Interview with Paul Vare, co-convenor for sub-theme on Beyond Literacy and Numeracy: Rethinking the Curriculum
What excites you about this theme?
The sub-theme uses the term ‘rethinking’ – that always whets my appetite, particularly when we have the opportunity to cast our net globally for examples of how to do things differently. Virtually my entire career has been spent in the field of environmental and sustainability education in formal and community settings. Perhaps it shouldn’t be surprising that in terms of rethinking the curriculum, some of the most adventurous examples I’ve encountered have been in places where access to formal education has not been straightforward.
Are there any key facts we should think about for this theme?
Maybe not a ‘fact’ as such but one thing I’d like us to bear in mind is how to achieve a balance (if indeed we should) between the need for education to be contextual, relevant and inter-disciplinary, reflecting the lived world of the learners, with the need to acquire subject knowledge in a range of disciplines. Despite the holistic view required for complex issues related to sustainability, curriculum subjects can be seen as critical in providing learners with ‘powerful knowledge’ that is not readily accessed outside of formal education.
How does this link to the overall 2017 conference theme?
Questions of what is to be taught are clearly central to any discussion on education for sustainable development. It may be that the new SDGs could provide a framework for re-moulding the curriculum. It would be a bold step for any nation state to attempt such a move but the theme might bring to mind examples of where traditional curricula have been challenged by immediate priorities, perhaps linked to disaster risk reduction, food security or shifting patterns of economic development.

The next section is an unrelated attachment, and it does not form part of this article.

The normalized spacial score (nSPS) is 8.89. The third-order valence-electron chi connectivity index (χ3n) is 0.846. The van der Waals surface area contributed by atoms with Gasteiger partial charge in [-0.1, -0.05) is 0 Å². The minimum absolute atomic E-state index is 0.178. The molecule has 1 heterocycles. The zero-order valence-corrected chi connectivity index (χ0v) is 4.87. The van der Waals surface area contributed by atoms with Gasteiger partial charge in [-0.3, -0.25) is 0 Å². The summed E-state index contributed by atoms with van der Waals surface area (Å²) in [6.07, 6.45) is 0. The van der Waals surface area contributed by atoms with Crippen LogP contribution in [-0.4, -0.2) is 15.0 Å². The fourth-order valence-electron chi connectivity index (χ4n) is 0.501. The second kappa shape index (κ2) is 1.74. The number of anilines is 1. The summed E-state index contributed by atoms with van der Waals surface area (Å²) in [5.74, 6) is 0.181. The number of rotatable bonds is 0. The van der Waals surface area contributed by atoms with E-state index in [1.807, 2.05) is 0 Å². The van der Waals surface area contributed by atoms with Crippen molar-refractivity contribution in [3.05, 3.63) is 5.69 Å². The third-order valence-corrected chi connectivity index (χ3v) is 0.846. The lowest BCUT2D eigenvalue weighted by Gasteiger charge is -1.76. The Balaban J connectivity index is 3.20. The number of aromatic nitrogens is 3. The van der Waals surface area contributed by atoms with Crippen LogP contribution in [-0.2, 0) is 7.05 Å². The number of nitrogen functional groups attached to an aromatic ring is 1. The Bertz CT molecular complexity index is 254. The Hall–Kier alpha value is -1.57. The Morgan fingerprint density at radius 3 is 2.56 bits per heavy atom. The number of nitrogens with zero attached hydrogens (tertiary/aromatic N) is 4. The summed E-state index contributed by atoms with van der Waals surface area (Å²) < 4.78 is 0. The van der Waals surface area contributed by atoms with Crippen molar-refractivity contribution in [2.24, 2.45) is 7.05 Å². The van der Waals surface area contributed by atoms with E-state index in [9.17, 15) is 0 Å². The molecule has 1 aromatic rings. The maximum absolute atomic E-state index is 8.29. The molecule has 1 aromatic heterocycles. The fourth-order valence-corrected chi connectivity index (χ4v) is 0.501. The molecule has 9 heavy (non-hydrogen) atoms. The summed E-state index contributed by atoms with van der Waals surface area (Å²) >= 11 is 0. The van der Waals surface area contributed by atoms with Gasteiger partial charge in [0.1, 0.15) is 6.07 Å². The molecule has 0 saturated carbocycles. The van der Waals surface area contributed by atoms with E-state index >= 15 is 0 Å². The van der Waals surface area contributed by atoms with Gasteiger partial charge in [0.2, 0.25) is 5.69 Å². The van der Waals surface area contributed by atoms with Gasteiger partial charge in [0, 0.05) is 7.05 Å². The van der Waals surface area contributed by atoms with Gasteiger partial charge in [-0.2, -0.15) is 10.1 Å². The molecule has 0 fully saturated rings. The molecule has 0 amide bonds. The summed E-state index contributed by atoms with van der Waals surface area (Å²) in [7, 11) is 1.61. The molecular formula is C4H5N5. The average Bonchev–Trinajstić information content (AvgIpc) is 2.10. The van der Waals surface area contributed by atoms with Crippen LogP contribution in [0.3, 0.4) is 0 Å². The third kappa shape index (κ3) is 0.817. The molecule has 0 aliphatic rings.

What kinds of papers/ events would you like to see submitted under your theme?
Whatever makes you comfortable… It would be lovely if people felt ready to dance or paint their story into our consciousness but I’m sure that others would wither at the very idea. Having a thoughtful paper to read would be great – but bring pictures too if possible.
Above all we like a good story, don’t we? Why was this solution necessary? How did we get here? What ideas have been encountered and built upon to reach this conclusion? Given the in-built conservatism of national-level curricula, I fully expect to hear local examples or organisational approaches – there’s generally more room for creativity there. That said, if people are thinking or operating on national or international levels then so much the better. Hopefully it’s clear from this that we are open to stories of good/interesting practice as well as offers that are more conceptual or theoretical in nature.